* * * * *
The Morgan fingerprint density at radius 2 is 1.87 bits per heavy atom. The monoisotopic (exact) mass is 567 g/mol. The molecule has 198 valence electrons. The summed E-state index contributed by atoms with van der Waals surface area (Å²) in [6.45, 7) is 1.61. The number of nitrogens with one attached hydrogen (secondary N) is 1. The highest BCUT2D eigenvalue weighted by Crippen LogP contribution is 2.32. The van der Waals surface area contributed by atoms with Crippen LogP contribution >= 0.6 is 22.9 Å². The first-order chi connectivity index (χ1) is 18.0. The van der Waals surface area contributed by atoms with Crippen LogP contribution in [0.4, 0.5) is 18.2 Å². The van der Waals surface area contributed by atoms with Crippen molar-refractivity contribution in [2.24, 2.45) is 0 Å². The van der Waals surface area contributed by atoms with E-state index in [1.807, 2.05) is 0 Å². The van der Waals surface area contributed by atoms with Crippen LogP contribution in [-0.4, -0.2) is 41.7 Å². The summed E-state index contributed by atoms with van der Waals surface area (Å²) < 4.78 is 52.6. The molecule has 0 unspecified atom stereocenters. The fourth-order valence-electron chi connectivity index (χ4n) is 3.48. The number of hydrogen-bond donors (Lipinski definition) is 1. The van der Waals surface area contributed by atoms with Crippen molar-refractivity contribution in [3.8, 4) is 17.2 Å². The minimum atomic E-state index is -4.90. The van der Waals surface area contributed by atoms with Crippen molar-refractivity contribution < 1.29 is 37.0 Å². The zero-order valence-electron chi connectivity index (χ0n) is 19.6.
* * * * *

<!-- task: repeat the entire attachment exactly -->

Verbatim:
The Morgan fingerprint density at radius 2 is 1.87 bits per heavy atom. The monoisotopic (exact) mass is 567 g/mol. The molecule has 198 valence electrons. The summed E-state index contributed by atoms with van der Waals surface area (Å²) in [6.45, 7) is 1.61. The number of nitrogens with one attached hydrogen (secondary N) is 1. The highest BCUT2D eigenvalue weighted by Crippen LogP contribution is 2.32. The van der Waals surface area contributed by atoms with Crippen LogP contribution >= 0.6 is 22.9 Å². The first-order chi connectivity index (χ1) is 18.0. The van der Waals surface area contributed by atoms with Crippen LogP contribution in [0.4, 0.5) is 18.2 Å². The van der Waals surface area contributed by atoms with Crippen molar-refractivity contribution in [2.24, 2.45) is 0 Å². The van der Waals surface area contributed by atoms with E-state index in [1.807, 2.05) is 0 Å². The van der Waals surface area contributed by atoms with Crippen LogP contribution in [-0.4, -0.2) is 41.7 Å². The summed E-state index contributed by atoms with van der Waals surface area (Å²) < 4.78 is 52.6. The molecule has 0 unspecified atom stereocenters. The fourth-order valence-electron chi connectivity index (χ4n) is 3.48. The number of hydrogen-bond donors (Lipinski definition) is 1. The van der Waals surface area contributed by atoms with Crippen molar-refractivity contribution in [3.8, 4) is 17.2 Å². The minimum atomic E-state index is -4.90. The van der Waals surface area contributed by atoms with Crippen molar-refractivity contribution < 1.29 is 37.0 Å². The zero-order valence-electron chi connectivity index (χ0n) is 19.6.